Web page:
Josef Mengele, the 'Angel of Death'
At Harmony with Evil
In the words of several Auschwitz eyewitnesses and survivors, and of historians and psychologists, Dr. Josef Mengele was not merely of Auschwitz. Dr. Josef Mengele was Auschwitz. Through his actions and demeanor, Mengele was able to embody the unearthly contradictions of a death camp where arriving prisoners were serenaded with waltz music played by a prisoner orchestra, while a few yards away hundreds of people were reduced to ash in the crematoria; a camp where affection and comfort were lavished upon the children living in the Zoo, only so as to keep them healthy enough for twisted and pointless experimentation; a camp where Mengele himself escorted his beloved "children" to the gas chambers, referring to their walks as a game he called "on the way to the chimney."
It is never an easy task to imagine that any human being is capable of committing acts of such wanton brutality and base cruelty, acts that bespeak not merely the individual's disregard for the value of human life, but his endless desire to degrade and destroy it. The Holocaust has presented history with an enigma, with events and personalities that perhaps defy explanation and meaning. Yet it is in our efforts to prevent such future tragedies from occurring that we strive to understand what it is that motivates such individuals to behave in this way.
Josef Mengele harbored a deep-seated ambition to achieve greatness, and was internally driven from an early age to distinguish himself as an adult. This is evident in the choices he made throughout his career as a Nazi. He did not merely join the army, he joined the SS; and he did not merely join the SS, he joined the Waffen SS; and when posted at Auschwitz he did not perform some selections, he seemed to be present at almost all selections. In every way possible, Mengele sought to advance his own interests by demonstrating that there was no one else in the field who did things quite like he did, that there was no one else with his sense of devotion or zeal.
But does this go far enough towards explaining the leap from ambitious young scientist to murderous barbarian? Does this explain the transformation of an affable young man named Beppo to a cold-blooded, torturous demon? Author and professor Robert Jay Lifton has posited that for one such as Mengele, such a duality was possible because of a phenomena he refers to as "doubling":
The key to understanding how Nazi doctors came to do the work of Auschwitz is the psychological principle I call "doubling": the division of the self into two functioning wholes, so that a part-self acts as an entire self. An Auschwitz doctor could, through doubling, not only kill and contribute to the killing, but also organize silently, on behalf of that evil project, an entire self-structure encompassing virtually all aspects of his behavior. The individual Nazi doctor needed his Auschwitz self to function psychologically in an environment so antithetical to his previous ethical standards. At the same time, he needed his prior self in order to continue to see himself as humane physician, husband, and father. The Auschwitz self had to be both autonomous and connected to the prior self that gave rise to it.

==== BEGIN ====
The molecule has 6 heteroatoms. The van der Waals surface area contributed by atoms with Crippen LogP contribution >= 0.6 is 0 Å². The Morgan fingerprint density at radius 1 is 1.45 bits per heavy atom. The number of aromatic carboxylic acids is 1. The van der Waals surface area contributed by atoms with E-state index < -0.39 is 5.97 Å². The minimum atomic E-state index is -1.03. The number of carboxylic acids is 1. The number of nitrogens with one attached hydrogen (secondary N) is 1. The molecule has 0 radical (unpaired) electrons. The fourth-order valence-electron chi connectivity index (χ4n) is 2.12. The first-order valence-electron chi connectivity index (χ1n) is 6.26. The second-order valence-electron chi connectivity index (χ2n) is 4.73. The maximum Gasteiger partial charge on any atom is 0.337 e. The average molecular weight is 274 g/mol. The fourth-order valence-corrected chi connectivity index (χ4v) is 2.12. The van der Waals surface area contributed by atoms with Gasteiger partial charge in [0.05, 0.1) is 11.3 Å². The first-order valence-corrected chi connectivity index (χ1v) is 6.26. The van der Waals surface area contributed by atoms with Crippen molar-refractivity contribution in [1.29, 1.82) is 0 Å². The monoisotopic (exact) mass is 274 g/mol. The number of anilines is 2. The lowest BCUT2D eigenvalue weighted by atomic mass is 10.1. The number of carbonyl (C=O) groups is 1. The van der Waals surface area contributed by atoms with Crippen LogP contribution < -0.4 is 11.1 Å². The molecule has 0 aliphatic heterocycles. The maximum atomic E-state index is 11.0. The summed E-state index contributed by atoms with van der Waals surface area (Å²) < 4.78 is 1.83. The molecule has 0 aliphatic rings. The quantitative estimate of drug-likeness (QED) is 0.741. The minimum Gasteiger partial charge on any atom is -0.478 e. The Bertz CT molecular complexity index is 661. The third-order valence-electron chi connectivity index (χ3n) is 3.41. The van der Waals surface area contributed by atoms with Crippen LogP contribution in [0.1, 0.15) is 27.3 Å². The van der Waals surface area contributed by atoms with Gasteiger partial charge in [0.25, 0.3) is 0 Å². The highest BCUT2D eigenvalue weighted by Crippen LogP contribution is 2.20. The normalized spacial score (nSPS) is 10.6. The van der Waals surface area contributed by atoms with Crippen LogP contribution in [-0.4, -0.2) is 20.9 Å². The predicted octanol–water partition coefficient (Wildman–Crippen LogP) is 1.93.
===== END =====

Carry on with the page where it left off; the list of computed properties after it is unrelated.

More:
While there is a certain logic to Lifton's argument, that doctors accustomed to adhering to the Hippocratic oath needed an "Auschwitz self" to function in the death camp, he himself points to Mengele's especial affinity for work in this milieu. In other words, it was not a great leap that Mengele was required to make in order for the Auschwitz self to emerge from the prior self:
Mengele's embrace of the Auschwitz self gave the impression of a quick, adaptive affinity...Doubling was indeed required of a man who befriended children and then drove some of them personally to the gas chamber. Whatever his affinity for Auschwitz, a man who could be pictured under ordinary conditions as "a slightly sadistic German professor" had to form a new self to become an energetic killer. The point about Mengele's doubling is that his prior self could be readily absorbed into the Auschwitz self; and his continuing allegiance to the Nazi ideology and project enabled his Auschwitz self, more than in the case of other Nazi doctors, to remain active over the years after the Second World War.
Perhaps that is the greatest mystery, not that the process of doubling occurred within Mengele, but the fact that it occurred without conscious effort on his part, the fact that the Auschwitz self seemed to rise from within, rather than split off from, his prior self. Why did Mengele slip into the role of the Auschwitz self with such ease? What was it about his psychological makeup that allowed him to convey the appearance of his prior self while simultaneously behaving as the Auschwitz self? Because Mengele himself died before he could be captured and interviewed, it is possible that the last word may be that, at least in his case, such behavior was possible because he was simply an embodiment of evil, and there is no psychological way of explaining how he became so.